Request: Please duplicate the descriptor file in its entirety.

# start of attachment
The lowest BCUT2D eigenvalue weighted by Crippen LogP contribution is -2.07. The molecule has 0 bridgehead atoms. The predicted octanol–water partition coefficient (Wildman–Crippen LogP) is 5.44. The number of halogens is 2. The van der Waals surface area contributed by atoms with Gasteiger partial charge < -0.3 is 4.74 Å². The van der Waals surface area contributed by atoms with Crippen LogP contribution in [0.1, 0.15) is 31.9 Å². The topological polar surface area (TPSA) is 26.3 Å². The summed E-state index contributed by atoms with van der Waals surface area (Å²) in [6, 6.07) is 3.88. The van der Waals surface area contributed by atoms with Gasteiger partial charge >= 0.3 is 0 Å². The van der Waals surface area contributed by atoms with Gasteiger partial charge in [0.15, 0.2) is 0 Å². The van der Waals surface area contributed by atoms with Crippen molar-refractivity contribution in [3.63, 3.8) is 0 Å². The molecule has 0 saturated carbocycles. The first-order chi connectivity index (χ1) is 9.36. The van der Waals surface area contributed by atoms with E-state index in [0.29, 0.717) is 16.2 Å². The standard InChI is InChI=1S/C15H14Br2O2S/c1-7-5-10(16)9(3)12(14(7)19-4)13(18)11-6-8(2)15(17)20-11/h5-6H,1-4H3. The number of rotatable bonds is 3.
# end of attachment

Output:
The lowest BCUT2D eigenvalue weighted by Crippen LogP contribution is -2.07. The molecule has 0 bridgehead atoms. The predicted octanol–water partition coefficient (Wildman–Crippen LogP) is 5.44. The number of halogens is 2. The van der Waals surface area contributed by atoms with Gasteiger partial charge < -0.3 is 4.74 Å². The van der Waals surface area contributed by atoms with Crippen LogP contribution in [0.1, 0.15) is 31.9 Å². The topological polar surface area (TPSA) is 26.3 Å². The summed E-state index contributed by atoms with van der Waals surface area (Å²) in [6, 6.07) is 3.88. The van der Waals surface area contributed by atoms with Gasteiger partial charge >= 0.3 is 0 Å². The van der Waals surface area contributed by atoms with Gasteiger partial charge in [0.15, 0.2) is 0 Å². The van der Waals surface area contributed by atoms with Crippen molar-refractivity contribution in [3.63, 3.8) is 0 Å². The molecule has 0 saturated carbocycles. The first-order chi connectivity index (χ1) is 9.36. The van der Waals surface area contributed by atoms with E-state index in [0.29, 0.717) is 16.2 Å². The standard InChI is InChI=1S/C15H14Br2O2S/c1-7-5-10(16)9(3)12(14(7)19-4)13(18)11-6-8(2)15(17)20-11/h5-6H,1-4H3. The number of rotatable bonds is 3.